The Netbook revolution
Perhaps you have heard the term Netbook around and wonder how is a netbook different from a notebook or maybe, “Did they misspell that?”. Well as with most made up terms nothing is solidified yet, but generally a netbook is a small lightweight, low cost computer. They have screen sizes under 12 inches (most are either 10 or 9), weigh under 3 pounds, and cost around $500 or less. Generally speaking they are good for internet purposes and lightweight use. In my opinion ideal for browsing the web or for students traveling a lot. In fact my wife has a Dell Mini 9 and absolutely loves it. She is a student in Boston and often has to park a distance from her class and carry multiple books. For her having a small and light computer was essential.
Generally these machines run on Intel’s Atom processor, which is a processor specifically engineered with netbooks in mind. The processor is adequate for running XP, but would tank on the resource heavy Vista. As a result netbooks tend to come with either XP or a version of Linux pre-installed. Netbooks also often run on 1 or 2 GB of RAM at most (generally I would recommend no less than 2GB, but with the smaller architecture of these machines 1GB is often sufficient). Also, depending on the model, you can choose from SSD (solid state drive, much like you thumb drive) or regular hard drives. Since these machines aren’t designed to be used as performance beasts, but rather mobile feathers, the SSD offers clear advantages over normal drives. However, if speed is of the utmost importance and you are going to be using Windows the normal hard drive may be a safer option. The Dell Mini 9 only comes with SSD option and so far my wife and I have been very pleased with the performance and notice minimal lag even using XP (note that you can optimize the Linux kernel for SSD performance). One other slight annoyance to some is that the keyboard must be altered and shrunk in order to fit in the space required. Nothing stops you from plugging in an USB keyboard when you are home, but if you are in class taking notes you will need a little bit of practice before hand. My wife and I found that the ASUS EEE PC’s keyboard was unbearable, but really liked the Acer and Dell keyboards.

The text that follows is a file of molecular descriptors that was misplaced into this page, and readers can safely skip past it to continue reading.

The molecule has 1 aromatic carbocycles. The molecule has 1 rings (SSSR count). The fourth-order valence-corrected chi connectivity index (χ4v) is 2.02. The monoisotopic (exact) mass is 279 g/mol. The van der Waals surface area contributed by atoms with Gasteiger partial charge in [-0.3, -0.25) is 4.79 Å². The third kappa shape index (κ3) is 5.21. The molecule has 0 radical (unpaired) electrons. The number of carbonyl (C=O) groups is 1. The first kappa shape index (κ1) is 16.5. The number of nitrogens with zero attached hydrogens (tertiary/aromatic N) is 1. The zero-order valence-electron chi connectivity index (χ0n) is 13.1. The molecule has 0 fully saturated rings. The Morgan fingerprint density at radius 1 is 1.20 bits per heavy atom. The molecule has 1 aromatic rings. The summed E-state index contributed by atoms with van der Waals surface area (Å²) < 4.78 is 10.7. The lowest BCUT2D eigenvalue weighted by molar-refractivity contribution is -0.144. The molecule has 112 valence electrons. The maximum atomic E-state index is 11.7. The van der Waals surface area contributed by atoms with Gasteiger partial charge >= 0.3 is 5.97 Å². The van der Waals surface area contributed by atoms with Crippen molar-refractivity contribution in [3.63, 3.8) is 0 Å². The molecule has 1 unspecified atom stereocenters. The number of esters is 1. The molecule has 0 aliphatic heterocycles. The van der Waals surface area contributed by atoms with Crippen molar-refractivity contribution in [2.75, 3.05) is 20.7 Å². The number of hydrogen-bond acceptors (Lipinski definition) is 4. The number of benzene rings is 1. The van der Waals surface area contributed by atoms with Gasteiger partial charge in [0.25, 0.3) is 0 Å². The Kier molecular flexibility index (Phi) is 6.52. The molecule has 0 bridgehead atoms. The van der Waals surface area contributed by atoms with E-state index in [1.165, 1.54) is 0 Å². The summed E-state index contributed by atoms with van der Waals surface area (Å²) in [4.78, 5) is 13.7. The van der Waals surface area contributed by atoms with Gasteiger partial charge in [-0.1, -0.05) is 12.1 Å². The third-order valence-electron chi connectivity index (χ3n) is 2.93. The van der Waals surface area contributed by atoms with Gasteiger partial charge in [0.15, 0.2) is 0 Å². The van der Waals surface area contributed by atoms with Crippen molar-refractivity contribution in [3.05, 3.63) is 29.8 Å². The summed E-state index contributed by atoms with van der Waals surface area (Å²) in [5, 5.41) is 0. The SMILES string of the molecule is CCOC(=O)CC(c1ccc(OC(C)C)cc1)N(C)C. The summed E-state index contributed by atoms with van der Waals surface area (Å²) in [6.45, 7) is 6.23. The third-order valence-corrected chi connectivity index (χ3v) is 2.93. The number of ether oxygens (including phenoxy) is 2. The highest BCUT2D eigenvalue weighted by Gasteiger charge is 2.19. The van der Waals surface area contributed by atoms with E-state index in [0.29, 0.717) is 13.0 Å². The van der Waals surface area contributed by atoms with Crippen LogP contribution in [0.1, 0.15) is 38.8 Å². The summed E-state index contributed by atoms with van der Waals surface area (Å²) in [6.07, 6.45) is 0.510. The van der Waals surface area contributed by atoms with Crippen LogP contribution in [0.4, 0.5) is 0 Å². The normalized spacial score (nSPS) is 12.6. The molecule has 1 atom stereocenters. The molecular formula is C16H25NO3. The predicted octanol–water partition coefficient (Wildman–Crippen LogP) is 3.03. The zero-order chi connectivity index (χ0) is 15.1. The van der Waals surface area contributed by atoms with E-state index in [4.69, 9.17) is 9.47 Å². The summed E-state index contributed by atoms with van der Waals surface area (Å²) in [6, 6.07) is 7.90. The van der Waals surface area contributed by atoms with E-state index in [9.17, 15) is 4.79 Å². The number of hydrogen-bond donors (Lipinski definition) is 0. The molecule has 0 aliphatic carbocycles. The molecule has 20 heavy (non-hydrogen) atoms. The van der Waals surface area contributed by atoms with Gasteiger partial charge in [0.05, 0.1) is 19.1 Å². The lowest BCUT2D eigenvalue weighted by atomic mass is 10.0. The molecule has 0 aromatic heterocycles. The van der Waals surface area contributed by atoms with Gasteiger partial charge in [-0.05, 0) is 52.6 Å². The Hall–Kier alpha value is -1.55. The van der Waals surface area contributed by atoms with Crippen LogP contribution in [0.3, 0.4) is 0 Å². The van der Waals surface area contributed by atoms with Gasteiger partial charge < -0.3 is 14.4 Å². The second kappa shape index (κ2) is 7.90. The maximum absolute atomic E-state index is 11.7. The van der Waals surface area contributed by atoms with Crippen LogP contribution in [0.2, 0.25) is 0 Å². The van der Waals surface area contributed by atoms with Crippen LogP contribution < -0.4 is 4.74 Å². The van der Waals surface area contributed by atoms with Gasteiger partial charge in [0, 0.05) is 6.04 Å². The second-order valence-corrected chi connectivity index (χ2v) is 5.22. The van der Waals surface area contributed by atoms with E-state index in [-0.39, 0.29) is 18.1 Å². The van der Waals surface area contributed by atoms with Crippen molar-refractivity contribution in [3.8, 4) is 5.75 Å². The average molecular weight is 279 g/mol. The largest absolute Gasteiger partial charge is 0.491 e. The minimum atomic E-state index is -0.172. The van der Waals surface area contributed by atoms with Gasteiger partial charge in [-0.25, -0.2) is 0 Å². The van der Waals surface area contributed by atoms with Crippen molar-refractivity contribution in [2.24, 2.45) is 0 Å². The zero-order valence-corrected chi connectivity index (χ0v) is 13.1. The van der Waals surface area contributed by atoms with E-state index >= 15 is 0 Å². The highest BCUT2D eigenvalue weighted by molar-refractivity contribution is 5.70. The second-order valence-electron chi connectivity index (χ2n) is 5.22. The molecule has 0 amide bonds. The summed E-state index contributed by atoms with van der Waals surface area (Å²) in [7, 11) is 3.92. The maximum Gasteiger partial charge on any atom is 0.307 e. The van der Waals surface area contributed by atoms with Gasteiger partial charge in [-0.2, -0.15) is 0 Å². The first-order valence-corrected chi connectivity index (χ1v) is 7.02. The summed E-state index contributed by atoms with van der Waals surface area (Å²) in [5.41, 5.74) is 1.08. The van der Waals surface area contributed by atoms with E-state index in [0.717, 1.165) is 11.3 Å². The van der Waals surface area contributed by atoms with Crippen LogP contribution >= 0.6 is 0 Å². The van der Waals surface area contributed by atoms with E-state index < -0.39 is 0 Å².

So why buy one?
If price is a primary concern. These machines mostly start around $500 with plenty of options below and some barely above. All of them are below $1000. In a tough economy that is hard economics to dispute.
If mobility is important. Particularly if you are a student or someone who travels the better part of the day or of your work. I could see myself using one if I were riding the T in and out of Boston every day.
If you mostly just check the web. If all you need is web applications (gmail, facebook, twitter) these machines are perfect for you and designed with you in mind.
Why not buy one?
These machines are not intended to be your only machine. They are purposely limited for the sake of mobility and size. Very few have hard drives (whether ssd or hd) that are larger than 50 GB, and most don’t offer more than 2 GB of RAM (with 1GB being more common and 512 MB as an option). None of them have a CD or DVD drive (think about it to have one you need space in that tiny machine the same size as a DVD…not going to happen).
Performance…doing heavy lifting will be an arduous task with these machines. If you use photoshop or any movie creating software than this would not be your primary machine (it might make the perfect second machine, but not primary).
Fat fingers…if you fat finger a regular keyboard this machine will be hell. Now you might look at the larger 10 or 11 inch machines, but my wife’s 9 inch does take some getting used to. Again it is nothing that practice wouldn’t help, but they do rearrange some keys that I find very annoying.
So I gave you two recommendations. Dell and Acer, but I will say that everyone is talking about the ASUS EEE. If you want some more information check out this informative bit from The Register.